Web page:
Determine Joint Factors that Affect Maternal Weight and Body Mass Index Among Pregnant Women in Ethiopia: A Bi-variate Analysis
American Journal of Theoretical and Applied Statistics
Volume 8, Issue 6, November 2019, Pages: 214-220
Received: Aug. 5, 2019;
Accepted: Oct. 15, 2019;
Published: Nov. 8, 2019
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Melkamu Ayana Zeru, Department of Statistics, College of Computing and Informatics, Haramaya University, Harar, Ethiopia
Kindu Kebede Gebre, Department of Statistics, College of Computing and Informatics, Haramaya University, Harar, Ethiopia
Introduction: A low maternal body mass index and sub-optimal weight gain during pregnancy are long recognized risk factors for delivery of infants too small for gestational age, low birth weight as well as to increase the risk of subsequent obesity and hypertension in the off- spring. Maternal body mass index and maternal weight is positively associated with infant obesity risk. The main objective of this research was to determine the determinants of maternal body mass index and maternal weight simultaneously based on Ethiopia demographic health survey 2016 which was implemented in statistical package R. Methodology: Cross sectional study design was used from Ethiopia demographic health survey 2016. Bi-variate linear regression model was used to determine the factors that affect maternal body mass index and maternal weight simultaneously. Result: The bi-variate analysis of maternal pregnancy weight and body mass index identified that the co-variate husband educational level, preferred waiting time for birth, region, family size, frequency of watching television, maternal height, desire for more children and number of tetanus injections before pregnancy were statistically associated with maternal pregnancy weight. Moreover, educational level of husband, preferred waiting time for birth, region, family size, desire for more children, frequency of watching television and number of tetanus injections before pregnancy were statistically significant for maternal pregnancy body mass index in Ethiopia (p≤0.05). Conclusion: The risk of over pregnancy weight and body mass index increased when parent prefer high number of waiting time to birth another child in Ethiopia. In addition the risk of over pregnancy weight and body mass index increased when mother received more tetanus injection during pregnancy.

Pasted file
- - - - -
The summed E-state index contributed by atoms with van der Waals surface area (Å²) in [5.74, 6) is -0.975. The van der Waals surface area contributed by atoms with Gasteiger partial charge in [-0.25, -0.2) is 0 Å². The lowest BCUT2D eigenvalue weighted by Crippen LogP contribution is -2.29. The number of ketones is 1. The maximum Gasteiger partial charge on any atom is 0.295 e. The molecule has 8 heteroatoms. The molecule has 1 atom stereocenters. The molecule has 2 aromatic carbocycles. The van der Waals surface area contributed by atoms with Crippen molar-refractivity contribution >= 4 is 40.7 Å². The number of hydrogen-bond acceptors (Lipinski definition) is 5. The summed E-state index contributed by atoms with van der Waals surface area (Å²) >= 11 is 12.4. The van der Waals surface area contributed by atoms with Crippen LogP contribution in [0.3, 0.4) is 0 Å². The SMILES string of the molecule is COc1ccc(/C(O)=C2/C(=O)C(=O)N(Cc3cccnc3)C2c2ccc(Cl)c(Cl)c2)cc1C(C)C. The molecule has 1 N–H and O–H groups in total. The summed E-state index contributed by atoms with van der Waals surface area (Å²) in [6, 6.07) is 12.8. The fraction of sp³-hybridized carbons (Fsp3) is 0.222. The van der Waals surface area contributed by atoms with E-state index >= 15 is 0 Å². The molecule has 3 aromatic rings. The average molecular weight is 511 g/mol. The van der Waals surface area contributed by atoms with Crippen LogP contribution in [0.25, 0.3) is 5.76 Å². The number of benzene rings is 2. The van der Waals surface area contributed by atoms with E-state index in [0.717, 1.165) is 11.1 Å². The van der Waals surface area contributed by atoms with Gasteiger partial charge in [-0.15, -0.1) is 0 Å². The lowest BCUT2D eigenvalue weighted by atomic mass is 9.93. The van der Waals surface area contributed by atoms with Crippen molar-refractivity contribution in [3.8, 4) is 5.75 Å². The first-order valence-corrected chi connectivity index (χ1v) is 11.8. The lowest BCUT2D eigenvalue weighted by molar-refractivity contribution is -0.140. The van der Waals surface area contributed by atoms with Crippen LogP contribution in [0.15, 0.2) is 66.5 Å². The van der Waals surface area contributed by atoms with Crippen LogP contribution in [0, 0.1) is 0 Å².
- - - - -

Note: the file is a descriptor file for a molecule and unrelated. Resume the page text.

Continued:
Melkamu Ayana Zeru,
Kindu Kebede Gebre,
Determine Joint Factors that Affect Maternal Weight and Body Mass Index Among Pregnant Women in Ethiopia: A Bi-variate Analysis, American Journal of Theoretical and Applied Statistics.
Vol. 8, No. 6,
2019, pp. 214-220.
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